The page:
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I might be a bit in over my head on this as I'm still learning the ins and outs of MongoDB, but here goes.

Right now I'm working on a tool to search/filter through a dataset, sort it by an arbitrary datapoint (eg. popularity) and then group it by an id. The only way I see I can do this is through Mongo's MapReduce functionality.

I can't use .group() because I'm working with more than 10,000 keys and I also need to be able to sort the dataset.

My MapReduce code is working just fine, except for one thing: sorting. Sorting just doesn't want to work at all.

db.runCommand({
  'mapreduce': 'products',
  'map': function() {
    emit({
      product_id: this.product_id,
      popularity: this.popularity
    }, 1);
  },
  'reduce': function(key, values) {
    var sum = 0;
    values.forEach(function(v) {
      sum += v;
    });

    return sum;  
  },
  'query': {category_id: 20},
  'out': {inline: 1},
  'sort': {popularity: -1}
});

I already have a descending index on the popularity datapoint, so it's definitely not working because of a lack of that:

{ "v" : 1, "key" : { "popularity" : -1 }, "ns" : "app.products", "name" : "popularity_-1" }

I just cannot figure out why it doesn't want to sort.

Instead of inlining the result set, I can't output it to another collection and then run a .find().sort({popularity: -1}) on that because of the way this feature is going to work.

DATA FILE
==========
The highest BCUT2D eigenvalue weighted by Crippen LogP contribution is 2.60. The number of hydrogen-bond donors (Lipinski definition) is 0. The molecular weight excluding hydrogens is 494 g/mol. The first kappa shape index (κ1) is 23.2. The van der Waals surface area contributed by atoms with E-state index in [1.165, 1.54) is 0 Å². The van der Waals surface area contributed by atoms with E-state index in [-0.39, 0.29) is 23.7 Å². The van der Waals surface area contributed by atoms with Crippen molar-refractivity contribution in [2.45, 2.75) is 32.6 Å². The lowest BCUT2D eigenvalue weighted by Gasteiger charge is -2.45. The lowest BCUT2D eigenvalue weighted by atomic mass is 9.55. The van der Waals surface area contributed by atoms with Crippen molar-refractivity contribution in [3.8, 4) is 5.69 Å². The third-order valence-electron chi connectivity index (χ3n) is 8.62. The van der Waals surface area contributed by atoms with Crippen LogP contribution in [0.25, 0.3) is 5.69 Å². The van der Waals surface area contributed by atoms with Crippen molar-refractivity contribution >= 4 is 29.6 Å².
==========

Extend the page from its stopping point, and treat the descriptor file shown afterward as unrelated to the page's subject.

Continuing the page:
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1  
have you considered using 2.2 and aggregation framework? –  Asya Kamsky Aug 18 '12 at 3:53
1  
Sorting currently isn't supported for an inline Map/Reduce (see SERVER-3973 to watch/vote on this feature). An inline Map/Reduce (or an aggregate query) is also limited to the max document size (currently 16Mb in MongoDB 2.0). What is the issue preventing output to a temporary collection which could be queried in sort order? Another option would be to sort the result in your client app, eg using usort(). –  Stennie Aug 18 '12 at 5:16
    
@Aysa: I have, but 2.2 isn't production ready yet. –  Jon Ursenbach Aug 18 '12 at 5:33
    
@Stennie: Seems to be the case. The issue preventing me from outputting it to a temporary collection is that I can't have this feature creating a new collection for every request that comes into the app. The Mongo docs don't read like I can create a "temporary" collection anymore anyways. Of course I can delete it after I'm done, but that doesn't seem like a great solution. And I'm not worried about the 16MB document size limit at all. –  Jon Ursenbach Aug 18 '12 at 5:35